Wednesday, July 6, 2011

If Necessary?

~ St. Francis of Assisi
St. Francis of Assisi is credited with the famous saying at right. You can see it repeated everywhere and it sounds pretty cool. It is used by plenty of well-meaning Christians to emphasize that our actions speak louder than our words. It even seems to imply that talking the talk may be detrimental to the cause. "Keep your mouth shut," the quip seems to tell us, "unless you are forced to speak."

There is no arguing with that simple fact and, on one level, I completely agree. I have written elsewhere about the idea that "who we are speaks so loudly that no one hears what we say." This is meant as a warning against the false pronouncements of a believer whose life denies everything that believer claims to represent. We can, in fact, diminish the message to insignificance by our own hypocrisy.

But does that mean the reverse is true? Can we proclaim the message simply through our actions?

Here's the problem: the Good News (a.k.a. the gospel) is a propositional declaration about our status as rebels and the way in which our rebelliousness against a perfect Creator can be forgiven by the sacrifice of a perfect Redeemer. It is about redemption. And it is "good news" because without it, we are all doomed to eternal separation from our God. So here is my question:

How can we "preach" that message and explain its implications without using words?

I submit that we can't.

There is no denying that our actions support the Gospel message. But that doesn't change the fact that it is a message that needs pronouncement.

I cannot find the context of St. Francis's quip but I find it hard to believe that a thinker like him meant it in the way contemporary Christians use it. A little research confirms this. For starters, we have the quote wrong. What Francis actually said was:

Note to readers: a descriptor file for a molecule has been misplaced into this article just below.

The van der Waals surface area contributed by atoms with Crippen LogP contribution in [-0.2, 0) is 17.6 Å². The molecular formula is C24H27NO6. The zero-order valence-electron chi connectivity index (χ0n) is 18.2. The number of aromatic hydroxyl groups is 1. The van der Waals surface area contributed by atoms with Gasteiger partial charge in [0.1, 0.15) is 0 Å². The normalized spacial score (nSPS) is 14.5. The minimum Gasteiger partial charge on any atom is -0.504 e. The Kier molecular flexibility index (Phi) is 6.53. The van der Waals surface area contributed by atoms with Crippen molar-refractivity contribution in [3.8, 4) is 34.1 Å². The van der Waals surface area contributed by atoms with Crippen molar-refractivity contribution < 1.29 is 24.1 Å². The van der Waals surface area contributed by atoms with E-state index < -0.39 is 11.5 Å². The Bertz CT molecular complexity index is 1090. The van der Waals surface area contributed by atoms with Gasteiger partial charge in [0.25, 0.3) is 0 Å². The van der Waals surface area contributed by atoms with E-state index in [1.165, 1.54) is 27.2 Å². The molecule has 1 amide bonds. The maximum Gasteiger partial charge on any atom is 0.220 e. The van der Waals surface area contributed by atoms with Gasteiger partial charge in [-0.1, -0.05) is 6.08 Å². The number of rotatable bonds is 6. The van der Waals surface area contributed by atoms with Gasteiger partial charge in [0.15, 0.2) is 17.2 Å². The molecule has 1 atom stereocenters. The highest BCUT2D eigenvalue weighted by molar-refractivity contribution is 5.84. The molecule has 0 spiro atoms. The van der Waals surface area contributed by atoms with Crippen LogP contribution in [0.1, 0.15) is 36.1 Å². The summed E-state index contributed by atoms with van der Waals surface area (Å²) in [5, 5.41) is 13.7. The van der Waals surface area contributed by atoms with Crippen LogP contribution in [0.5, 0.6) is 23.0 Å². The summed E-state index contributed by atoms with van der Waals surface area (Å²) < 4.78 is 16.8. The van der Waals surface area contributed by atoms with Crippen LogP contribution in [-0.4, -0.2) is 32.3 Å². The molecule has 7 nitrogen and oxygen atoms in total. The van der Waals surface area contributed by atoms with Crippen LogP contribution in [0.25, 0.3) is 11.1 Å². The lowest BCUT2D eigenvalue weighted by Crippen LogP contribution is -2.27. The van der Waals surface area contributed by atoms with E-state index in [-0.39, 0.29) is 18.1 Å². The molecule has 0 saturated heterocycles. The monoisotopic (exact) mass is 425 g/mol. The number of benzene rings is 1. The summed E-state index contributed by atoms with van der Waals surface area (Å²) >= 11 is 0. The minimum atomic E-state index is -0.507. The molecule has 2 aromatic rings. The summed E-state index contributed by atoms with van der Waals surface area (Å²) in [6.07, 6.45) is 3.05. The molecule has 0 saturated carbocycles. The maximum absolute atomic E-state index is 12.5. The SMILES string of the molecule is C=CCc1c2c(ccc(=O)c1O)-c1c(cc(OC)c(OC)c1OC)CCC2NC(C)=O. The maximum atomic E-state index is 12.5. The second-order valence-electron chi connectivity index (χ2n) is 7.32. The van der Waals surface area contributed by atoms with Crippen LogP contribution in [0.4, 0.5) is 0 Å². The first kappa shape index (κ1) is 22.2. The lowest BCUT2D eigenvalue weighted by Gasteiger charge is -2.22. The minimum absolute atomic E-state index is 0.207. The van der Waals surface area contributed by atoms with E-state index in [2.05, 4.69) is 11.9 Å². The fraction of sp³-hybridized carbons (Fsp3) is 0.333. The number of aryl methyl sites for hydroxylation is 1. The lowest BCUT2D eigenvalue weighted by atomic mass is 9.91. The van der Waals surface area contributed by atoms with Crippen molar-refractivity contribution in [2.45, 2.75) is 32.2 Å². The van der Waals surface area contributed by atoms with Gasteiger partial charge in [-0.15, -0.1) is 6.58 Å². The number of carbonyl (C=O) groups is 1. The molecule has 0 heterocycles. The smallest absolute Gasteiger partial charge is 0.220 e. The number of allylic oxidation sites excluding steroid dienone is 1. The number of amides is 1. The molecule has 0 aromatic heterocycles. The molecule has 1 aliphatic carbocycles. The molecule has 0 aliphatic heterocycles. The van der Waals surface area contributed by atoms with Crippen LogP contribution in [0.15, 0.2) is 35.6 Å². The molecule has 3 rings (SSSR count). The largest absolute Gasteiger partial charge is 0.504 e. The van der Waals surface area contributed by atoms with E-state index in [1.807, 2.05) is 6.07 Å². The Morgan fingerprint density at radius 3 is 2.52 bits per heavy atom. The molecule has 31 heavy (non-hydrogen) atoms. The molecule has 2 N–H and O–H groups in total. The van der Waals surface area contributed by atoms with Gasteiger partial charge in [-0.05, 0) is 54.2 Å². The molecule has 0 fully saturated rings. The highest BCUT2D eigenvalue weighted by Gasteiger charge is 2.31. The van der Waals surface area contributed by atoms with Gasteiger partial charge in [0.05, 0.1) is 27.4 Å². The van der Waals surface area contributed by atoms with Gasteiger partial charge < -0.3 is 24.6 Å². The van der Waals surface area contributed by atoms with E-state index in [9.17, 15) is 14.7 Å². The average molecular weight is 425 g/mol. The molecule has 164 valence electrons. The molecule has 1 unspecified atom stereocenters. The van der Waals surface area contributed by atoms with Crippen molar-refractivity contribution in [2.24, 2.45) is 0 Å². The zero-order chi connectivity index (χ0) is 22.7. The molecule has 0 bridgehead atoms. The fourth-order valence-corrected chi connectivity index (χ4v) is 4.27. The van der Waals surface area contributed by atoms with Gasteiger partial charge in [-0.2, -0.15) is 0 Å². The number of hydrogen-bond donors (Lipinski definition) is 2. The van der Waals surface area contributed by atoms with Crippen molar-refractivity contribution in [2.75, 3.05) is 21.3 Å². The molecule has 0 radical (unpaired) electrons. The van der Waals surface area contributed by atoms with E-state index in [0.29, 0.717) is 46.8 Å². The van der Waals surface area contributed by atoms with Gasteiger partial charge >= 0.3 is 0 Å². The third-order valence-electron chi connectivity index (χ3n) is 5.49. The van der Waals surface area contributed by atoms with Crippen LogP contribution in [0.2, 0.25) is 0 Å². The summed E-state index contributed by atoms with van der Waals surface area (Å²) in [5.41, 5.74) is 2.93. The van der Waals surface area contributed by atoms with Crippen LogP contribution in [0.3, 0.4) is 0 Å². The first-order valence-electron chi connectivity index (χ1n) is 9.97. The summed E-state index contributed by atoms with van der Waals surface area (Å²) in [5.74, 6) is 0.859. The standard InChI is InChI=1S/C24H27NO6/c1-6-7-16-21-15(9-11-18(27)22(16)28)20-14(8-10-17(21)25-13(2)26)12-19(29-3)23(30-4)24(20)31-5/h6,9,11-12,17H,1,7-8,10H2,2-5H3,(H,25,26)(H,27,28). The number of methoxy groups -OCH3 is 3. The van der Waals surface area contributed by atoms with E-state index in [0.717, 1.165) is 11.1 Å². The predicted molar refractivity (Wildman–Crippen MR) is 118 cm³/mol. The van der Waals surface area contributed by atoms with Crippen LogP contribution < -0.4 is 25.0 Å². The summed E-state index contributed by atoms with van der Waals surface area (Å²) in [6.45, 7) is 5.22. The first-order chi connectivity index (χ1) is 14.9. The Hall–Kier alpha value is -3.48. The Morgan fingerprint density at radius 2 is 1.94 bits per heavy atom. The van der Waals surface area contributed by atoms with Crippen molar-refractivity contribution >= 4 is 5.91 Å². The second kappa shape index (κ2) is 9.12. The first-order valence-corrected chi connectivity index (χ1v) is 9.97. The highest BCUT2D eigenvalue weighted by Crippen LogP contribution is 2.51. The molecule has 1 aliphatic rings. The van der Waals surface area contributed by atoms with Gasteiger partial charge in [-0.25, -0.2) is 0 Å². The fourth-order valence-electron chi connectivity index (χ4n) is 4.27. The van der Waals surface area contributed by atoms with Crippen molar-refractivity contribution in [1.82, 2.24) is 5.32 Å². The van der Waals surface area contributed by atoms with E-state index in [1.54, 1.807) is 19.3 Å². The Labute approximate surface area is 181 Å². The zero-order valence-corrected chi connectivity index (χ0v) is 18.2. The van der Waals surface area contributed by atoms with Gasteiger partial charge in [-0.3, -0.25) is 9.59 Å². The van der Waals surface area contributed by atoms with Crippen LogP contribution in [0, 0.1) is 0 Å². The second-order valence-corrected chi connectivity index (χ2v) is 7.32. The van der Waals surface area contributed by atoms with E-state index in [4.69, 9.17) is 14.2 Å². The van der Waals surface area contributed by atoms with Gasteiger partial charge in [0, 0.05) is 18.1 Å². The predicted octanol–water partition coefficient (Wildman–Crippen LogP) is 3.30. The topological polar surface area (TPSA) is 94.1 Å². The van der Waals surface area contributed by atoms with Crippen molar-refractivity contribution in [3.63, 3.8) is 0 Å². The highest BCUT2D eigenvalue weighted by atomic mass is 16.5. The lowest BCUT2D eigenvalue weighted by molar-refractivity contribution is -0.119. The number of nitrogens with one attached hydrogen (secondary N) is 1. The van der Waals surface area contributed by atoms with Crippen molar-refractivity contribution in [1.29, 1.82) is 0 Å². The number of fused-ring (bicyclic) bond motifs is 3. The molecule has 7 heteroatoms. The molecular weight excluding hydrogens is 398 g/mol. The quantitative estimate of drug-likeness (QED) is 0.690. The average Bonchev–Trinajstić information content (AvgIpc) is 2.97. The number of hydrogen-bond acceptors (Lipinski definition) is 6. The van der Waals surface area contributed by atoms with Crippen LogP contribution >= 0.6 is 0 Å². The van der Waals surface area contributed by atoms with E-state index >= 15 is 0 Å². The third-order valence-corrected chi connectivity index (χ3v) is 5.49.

"Preach the Gospel always and when necessary use words."
You notice the St. Francis himself did not render preaching of the gospel as a contingent option, nor did he separate it from the act of living it out. He did not say, "if," he said, "when." He linked the preaching and the actions directly together. We are the ones who have attributed an improper context to his words.

It is interesting that Francis of Assissi (birth name: Giovanni Francesco di Bernardone) devoted himself to the kind of life for which he is now known ... after being convicted by a sermon he heard in 1209. His vow to a life of poverty; his connection to nature and the beauty of the creation; and his empathy for others were all rooted in a sense of community and shared redemption that he learned from study and experience. In fact, St. Francis himself was known for the powerful sermons he delivered in his pursuit of that noble goal.

It is fashionable these days to see those who defend the gospel with logic, philosophy and confidence as displaying some level of arrogance in their attempt to do so. But let's not over-spiritualize or look down our collective noses at the relevancy of proclaiming the truth. Preaching the gospel and living the gospel are not mutually exclusive projects. Our choice is not an "either/or" dilemma -- it is a "both/and" duty.

2 comments:

  1. 1 Timothy 4:11 NIV "Command and teach these things. 12 Don’t let anyone look down on you because you are young, but set an example for the believers in speech, in conduct, in love, in faith and in purity. 13 Until I come, devote yourself to the public reading of Scripture, to preaching and to teaching. 14 Do not neglect your gift, which was given you through prophecy when the body of elders laid their hands on you."

    In this Pastoral Epistle Paul was intentional in his discipleship of Timothy as a young Pastor/leader. Timothy had tremendous responsibility to develop disciples and train and teach the church body in Ephesus and the surrounding areas. Paul made it clear: use your gift. Read Scripture in public (out loud is the context); preach and teach. None of these things can be done silently. In fact Paul told him to set an example, and the first thing mentioned was speech.

    He also told him to be an example in conduct, faith, love and purity (his nonverbal witness), but I believe those are tools to lead people to desire what Timothy possessed (the Holy Spirit) which would then lead to a spoken presentation of the Gospel truth. Is it possible for one of us to be a witness by our actions? Absolutely! But, it is necessary to use words to explain what has given us the power to live that way. Jesus set the example of continual teaching and preaching. I imagine it would be difficult to share what we are called to share if all Jesus did was heal people, throw a tantrum in a temple, and be kind without speaking a word. God came in the form of a man, the messiah Jesus to disciple and train us in his word and in his way: life on life, spoken in love and truth and righteousness. John 1:14 NIV “The Word became flesh and made his dwelling among us. We have seen his glory, the glory of the One and Only, who came from the Father, full of grace and truth.”

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